And the best vehicle for seeing some of those instruments played live is right there in your theater.

Well, that’s right.

And you’ve got a very nice house sound system there. I was looking at the pictures. Where have you got the main house speakers stashed? I don’t see them anywhere.

A lot of people wonder about that. The sound system is pretty close to invisible. It’s a Meyer installation. There are, on each side of the stage, there are some screens that they’re behind. They were built into the architecture. And then we also have some, up above in the center of the theater, we have a center fill that’s up above, and then about halfway back there are two more fills and then we have booths. We have got two side booths and a rear booth that have speakers there. And they’re all, of course, time-aligned. The volume of each of them is such that your sense is that it feels like you’re surrounded by sound but that it’s coming from the stage wherever you sit. It’s a really nice system. [Timestamp: 3:59]

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Audio at the Musical Instrument Museum, Part 2

Apr 22, 2014 10:37 AM,
With Bennett Liles

And what led you to try out the Anakonda speakers from K-array?

The main speakers are fairly wide. They’re far apart on each side of the stage. And then the center fill speaker kind of pulled things together, but then we had – from the original installation there were five of those as sound fills and they’re below the stage. They’re built into the little recesses with a little grate over the front. And so there were five of those, but the problem with those is they’re point-source speakers. If you’re sitting right in front of them you’re getting the brunt of it. If you’re off to the side, you get less. As you go back, there’s less. There were hot spots and dead spots, and that’s in the high-priced ticket area. That was the weakest part of the sound coverage. When we had our Sennheiser rep, Jerry, brought in the Anakonda system, we were kind of blown away by it. It was like, “Oh my gosh, this could solve this problem.” And sure enough, we did a demo and laid it in. It goes across the front of the stage, which has a curve to it – the front of the stage. We tested it out for the first time on a Susie Bogguss concert and got emails the next day from people saying it was the best sound they’d heard. The coverage is just so uniform over the first five, six rows. It made such a difference. [Timestamp: 5:32]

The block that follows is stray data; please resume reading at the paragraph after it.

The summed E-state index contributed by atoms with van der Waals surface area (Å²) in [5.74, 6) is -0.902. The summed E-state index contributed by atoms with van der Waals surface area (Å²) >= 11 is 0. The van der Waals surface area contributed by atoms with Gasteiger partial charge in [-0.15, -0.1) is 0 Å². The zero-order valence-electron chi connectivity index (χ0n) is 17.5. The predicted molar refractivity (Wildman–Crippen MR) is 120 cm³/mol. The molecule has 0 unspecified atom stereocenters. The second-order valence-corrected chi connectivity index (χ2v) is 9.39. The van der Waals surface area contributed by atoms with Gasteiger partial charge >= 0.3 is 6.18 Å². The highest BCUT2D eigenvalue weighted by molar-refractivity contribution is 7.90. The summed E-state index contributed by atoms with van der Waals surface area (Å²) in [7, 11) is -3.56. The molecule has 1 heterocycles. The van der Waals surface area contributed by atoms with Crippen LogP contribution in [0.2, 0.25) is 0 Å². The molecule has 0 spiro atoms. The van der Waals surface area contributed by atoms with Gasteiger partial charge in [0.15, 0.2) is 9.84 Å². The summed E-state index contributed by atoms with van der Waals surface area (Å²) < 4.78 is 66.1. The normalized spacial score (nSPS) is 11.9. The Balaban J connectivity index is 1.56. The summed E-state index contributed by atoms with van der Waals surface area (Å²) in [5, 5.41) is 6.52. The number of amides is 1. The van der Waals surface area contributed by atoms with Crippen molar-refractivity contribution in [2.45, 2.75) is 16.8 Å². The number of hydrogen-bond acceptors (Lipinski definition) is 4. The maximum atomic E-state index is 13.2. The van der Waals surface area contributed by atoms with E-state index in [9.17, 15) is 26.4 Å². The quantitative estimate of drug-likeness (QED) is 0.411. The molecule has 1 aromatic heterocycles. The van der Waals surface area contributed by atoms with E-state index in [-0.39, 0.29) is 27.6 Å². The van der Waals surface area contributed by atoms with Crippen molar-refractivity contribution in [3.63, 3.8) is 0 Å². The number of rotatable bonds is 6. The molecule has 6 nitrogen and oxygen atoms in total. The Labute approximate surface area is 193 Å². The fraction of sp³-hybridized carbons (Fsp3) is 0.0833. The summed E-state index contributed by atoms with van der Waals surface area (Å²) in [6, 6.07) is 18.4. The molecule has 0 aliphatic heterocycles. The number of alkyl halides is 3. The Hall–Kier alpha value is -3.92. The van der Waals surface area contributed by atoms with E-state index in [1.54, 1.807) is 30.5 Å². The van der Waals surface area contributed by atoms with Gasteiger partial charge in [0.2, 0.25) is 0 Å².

And those speaker arrays don’t really look at all like speaker arrays. They look a lot more like trim along the front of the stage.

Yeah. It does. It does look like trim and it pretty much disappears.

Did you get any reaction from people who spotted those or were they happy just to know the sound was there?

They just know the sound is there. Yeah, people don’t really notice it. And actually we’re not quite done with the final. We’re going to actually enclose it. We’re going to be putting a wood basically molding. We would be able to put some uplighting behind it. That’s one of the upsides of this is that we’re going to add some uplighting behind it, and we’re going to put a grill in front and then it will really disappear. [Timestamp: 6:12]